Poetry and the Kenotic Word
Edited By Malgorzata Grzegorzewska, Jean Ward and Mark Burrows
The Dogmatic Definition of the Council of Chalcedon (451) of Two Natures in the Person of Jesus Christ as a Criterion of the Incarnational Character of Poetry
In considering the nature of Christian poetry, we must refer to something that for Christianity is essential. To explain this requires both a historical and a dogmatic approach. Although these two approaches differ, each ultimately leads us to the Incarnation. Together with the doctrine of the Trinity, the Incarnation forms the core of Christian faith. As a mystery grounded in supernatural Revelation, a dogma itself presupposes limitations to its intellectual component. How is this fact to be dealt with? In explicating dogma, we have to be content with concise formulae, which, although they render the general meaning, also reveal the limitations of the given dogma as a statement. In the case of Incarnation, the doctrinal formula has very rich historical and philosophical consequences which do not seem to have been sufficiently exploited yet. This situation requires to be remedied as quickly as possible, in order to help us not only in defining and identifying Christianity, but also in re-discovering its original richness and perspectives.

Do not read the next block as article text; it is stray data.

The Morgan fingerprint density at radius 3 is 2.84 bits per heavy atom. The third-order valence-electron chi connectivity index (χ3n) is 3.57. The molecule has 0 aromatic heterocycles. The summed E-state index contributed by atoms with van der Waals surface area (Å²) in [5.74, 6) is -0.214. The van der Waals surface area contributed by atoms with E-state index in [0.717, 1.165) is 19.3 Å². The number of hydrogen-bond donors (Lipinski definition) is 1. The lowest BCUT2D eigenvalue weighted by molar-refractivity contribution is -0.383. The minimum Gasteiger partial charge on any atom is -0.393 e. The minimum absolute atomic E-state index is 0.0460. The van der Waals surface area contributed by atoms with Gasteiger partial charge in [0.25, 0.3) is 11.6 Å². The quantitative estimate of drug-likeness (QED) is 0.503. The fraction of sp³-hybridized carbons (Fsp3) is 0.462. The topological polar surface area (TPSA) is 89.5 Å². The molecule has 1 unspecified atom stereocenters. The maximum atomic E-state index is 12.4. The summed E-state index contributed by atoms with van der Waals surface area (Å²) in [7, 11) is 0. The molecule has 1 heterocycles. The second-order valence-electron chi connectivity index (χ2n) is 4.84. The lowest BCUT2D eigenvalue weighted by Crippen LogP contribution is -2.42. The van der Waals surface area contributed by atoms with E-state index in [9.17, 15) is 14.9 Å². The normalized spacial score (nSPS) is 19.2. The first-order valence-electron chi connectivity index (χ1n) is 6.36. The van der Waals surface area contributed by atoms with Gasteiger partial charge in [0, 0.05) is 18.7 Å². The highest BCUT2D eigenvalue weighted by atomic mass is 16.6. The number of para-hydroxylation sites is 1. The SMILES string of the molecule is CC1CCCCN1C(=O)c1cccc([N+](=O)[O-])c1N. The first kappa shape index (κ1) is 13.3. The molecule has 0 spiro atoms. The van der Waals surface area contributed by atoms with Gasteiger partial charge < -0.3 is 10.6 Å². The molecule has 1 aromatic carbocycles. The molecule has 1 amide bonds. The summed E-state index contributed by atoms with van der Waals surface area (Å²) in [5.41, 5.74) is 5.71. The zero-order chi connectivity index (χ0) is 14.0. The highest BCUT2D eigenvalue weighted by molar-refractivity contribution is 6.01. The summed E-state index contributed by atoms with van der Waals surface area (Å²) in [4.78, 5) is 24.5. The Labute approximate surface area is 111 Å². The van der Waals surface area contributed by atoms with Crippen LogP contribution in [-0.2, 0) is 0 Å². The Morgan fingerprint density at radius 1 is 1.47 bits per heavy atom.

Before we begin this reflection, however, it will be helpful to explain the way in which the term “Christianity” is here understood. It is as much a historical, sociological and cultural phenomenon as a religious and spiritual one. In all its dimensions, it is interesting and attractive for literature, and there is no doubt that literature is an integral aspect of Christianity as a cultural phenomenon. The core of Christianity, however, is something which unifies the dimensions mentioned above. It is something...
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